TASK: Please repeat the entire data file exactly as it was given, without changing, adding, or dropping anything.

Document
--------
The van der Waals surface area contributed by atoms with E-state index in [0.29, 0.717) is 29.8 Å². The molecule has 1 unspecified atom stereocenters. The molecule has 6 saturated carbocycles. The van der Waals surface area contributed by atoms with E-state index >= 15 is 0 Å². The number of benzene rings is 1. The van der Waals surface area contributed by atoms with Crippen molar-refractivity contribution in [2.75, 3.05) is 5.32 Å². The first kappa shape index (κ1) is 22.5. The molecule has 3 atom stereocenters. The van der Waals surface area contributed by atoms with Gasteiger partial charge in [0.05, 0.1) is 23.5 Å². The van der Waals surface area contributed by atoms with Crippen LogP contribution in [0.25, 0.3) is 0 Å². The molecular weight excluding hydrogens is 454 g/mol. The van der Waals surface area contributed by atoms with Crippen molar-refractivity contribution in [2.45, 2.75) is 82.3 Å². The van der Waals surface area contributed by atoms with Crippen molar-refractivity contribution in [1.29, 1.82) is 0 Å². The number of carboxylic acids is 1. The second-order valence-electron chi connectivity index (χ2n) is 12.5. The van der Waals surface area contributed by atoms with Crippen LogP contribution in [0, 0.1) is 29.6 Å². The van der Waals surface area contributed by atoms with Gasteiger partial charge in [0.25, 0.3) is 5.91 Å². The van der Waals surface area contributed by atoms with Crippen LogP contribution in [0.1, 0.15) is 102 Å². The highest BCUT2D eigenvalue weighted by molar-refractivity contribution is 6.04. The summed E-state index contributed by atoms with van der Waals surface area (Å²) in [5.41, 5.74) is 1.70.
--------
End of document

The van der Waals surface area contributed by atoms with E-state index in [0.29, 0.717) is 29.8 Å². The molecule has 1 unspecified atom stereocenters. The molecule has 6 saturated carbocycles. The van der Waals surface area contributed by atoms with E-state index >= 15 is 0 Å². The number of benzene rings is 1. The van der Waals surface area contributed by atoms with Crippen molar-refractivity contribution in [2.75, 3.05) is 5.32 Å². The first kappa shape index (κ1) is 22.5. The molecule has 3 atom stereocenters. The van der Waals surface area contributed by atoms with Gasteiger partial charge in [0.05, 0.1) is 23.5 Å². The van der Waals surface area contributed by atoms with Crippen LogP contribution in [0.25, 0.3) is 0 Å². The molecular weight excluding hydrogens is 454 g/mol. The van der Waals surface area contributed by atoms with Crippen molar-refractivity contribution in [2.45, 2.75) is 82.3 Å². The van der Waals surface area contributed by atoms with Crippen molar-refractivity contribution in [1.29, 1.82) is 0 Å². The number of carboxylic acids is 1. The second-order valence-electron chi connectivity index (χ2n) is 12.5. The van der Waals surface area contributed by atoms with Crippen LogP contribution in [0, 0.1) is 29.6 Å². The van der Waals surface area contributed by atoms with Gasteiger partial charge in [0.25, 0.3) is 5.91 Å². The van der Waals surface area contributed by atoms with Crippen LogP contribution in [0.1, 0.15) is 102 Å². The highest BCUT2D eigenvalue weighted by molar-refractivity contribution is 6.04. The summed E-state index contributed by atoms with van der Waals surface area (Å²) in [5.41, 5.74) is 1.70.